What are the primary factors which determine the long-term returns on any particular investment decision?  Whether you are buying a property, or bonds, equity in a business or allocating to a private equity fund, in all cases these are investment decisions, and it is important to understand the underlying factors which determine what your returns will look like in the future.

The quality of the assets is an important factor, no doubt. What are you buying, you want to avoid very low-quality assets most of the time, unless you are an expert in that field, and even then, we would tend to advise avoiding the lowest quality assets.  Higher quality is preferred.  But this, surprisingly, is not the most important factor for determining investment returns.

What about the region or country in which one is investing?  An investment where the assets are predominantly in France, or the United States, may have very different characteristics and risk profiles to an investment in Egypt or Thailand.  Again, this is an important factor to consider, but it is not the biggest determinant of the return profile of any investment.

And we could continue in this vein with other important factors.  Is the equity investment in a business with high or low levels of debt?  Is the bond investment into corporate or government notes?  How much diversification is there in the fund you are investing?  All relevant, all important, but none nearly as important as the factor we have in mind here.

By far and away the most important factor in determining the returns an investor can expect to achieve is price.  What was the initial price paid for the investment.  It may sound oversimplified, but it is easily, and all too often overlooked by professional and retail investors alike.

Everything else, the quality, the location, the leverage, etc. are distantly relevant when compared to the enormity of the importance in the price you pay for an investment.  Imagine, for example, a high-quality, well-located investment property in New York or Paris.  You may have bullish expectations about the future of these returns based on the location, growing demand, rising populations and scarce supplies.  Sounds like your investment returns should be healthy, right?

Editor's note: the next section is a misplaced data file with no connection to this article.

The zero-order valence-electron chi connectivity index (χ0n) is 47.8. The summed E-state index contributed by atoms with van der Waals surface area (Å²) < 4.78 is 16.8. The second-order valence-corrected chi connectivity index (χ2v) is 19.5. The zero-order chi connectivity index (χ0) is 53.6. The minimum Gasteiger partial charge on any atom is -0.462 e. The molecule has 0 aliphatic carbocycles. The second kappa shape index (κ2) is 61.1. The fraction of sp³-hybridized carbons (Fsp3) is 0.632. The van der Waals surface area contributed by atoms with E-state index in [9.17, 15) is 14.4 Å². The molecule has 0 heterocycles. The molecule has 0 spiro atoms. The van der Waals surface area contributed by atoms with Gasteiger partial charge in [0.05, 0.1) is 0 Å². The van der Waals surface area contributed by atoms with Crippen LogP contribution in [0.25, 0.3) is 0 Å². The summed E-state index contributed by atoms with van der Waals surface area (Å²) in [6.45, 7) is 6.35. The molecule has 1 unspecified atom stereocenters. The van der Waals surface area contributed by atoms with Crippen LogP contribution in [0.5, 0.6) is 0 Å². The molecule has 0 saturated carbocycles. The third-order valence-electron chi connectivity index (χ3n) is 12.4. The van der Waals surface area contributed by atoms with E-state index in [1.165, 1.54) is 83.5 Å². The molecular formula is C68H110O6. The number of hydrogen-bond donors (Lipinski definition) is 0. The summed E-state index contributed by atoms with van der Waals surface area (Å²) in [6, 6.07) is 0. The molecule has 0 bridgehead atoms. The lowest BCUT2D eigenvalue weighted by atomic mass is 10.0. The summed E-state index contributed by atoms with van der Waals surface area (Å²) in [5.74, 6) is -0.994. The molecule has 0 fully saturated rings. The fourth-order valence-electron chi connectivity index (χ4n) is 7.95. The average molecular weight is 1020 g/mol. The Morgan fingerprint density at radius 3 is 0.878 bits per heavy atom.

Let’s think of another example.  A technology leader in cloud computing releases another round of artificial intelligence (AI) applications which dominate the market.  As the world moves towards more cloud computing and AI functions, this company is set to keep growing its revenues and profits at a high rate over the next decade.  Again, this sounds like investment returns should be strong?

In both cases and many more we could illustrate, on many of the important aspects of an investment these examples fit the bill.  They are very high quality, located in attractive jurisdictions, exposed to long-term structural tailwinds which should support growth in income, etc.

But in all cases, if the price being paid for the investment at the start of the investment period is high, then investment returns will be low over the time horizon in question.  An investor could yield far greater returns from investing in much lower quality assets if those assets are being purchased at a more attractive price.  The lower the price relative to the quality of what you are buying, this is the secret to delivering strong returns.

Picking the best technology, the best quality products, the best locations, whatever the case may be, are all well and good.  But what price are you paying?  And how does that price compare to the underlying value and quality of the assets you are buying?

This is why we continue to believe that a strategy of targeting quality at low prices is the optimal long-term approach for investors looking for strong returns through the investment cycle.  A patient approach focused on buying high quality, but only buying when the prices are attractive, biases the portfolio toward stronger returns.

Understanding the importance of price versus all other factors, is critical for investors seeking long-term success in their investment returns.

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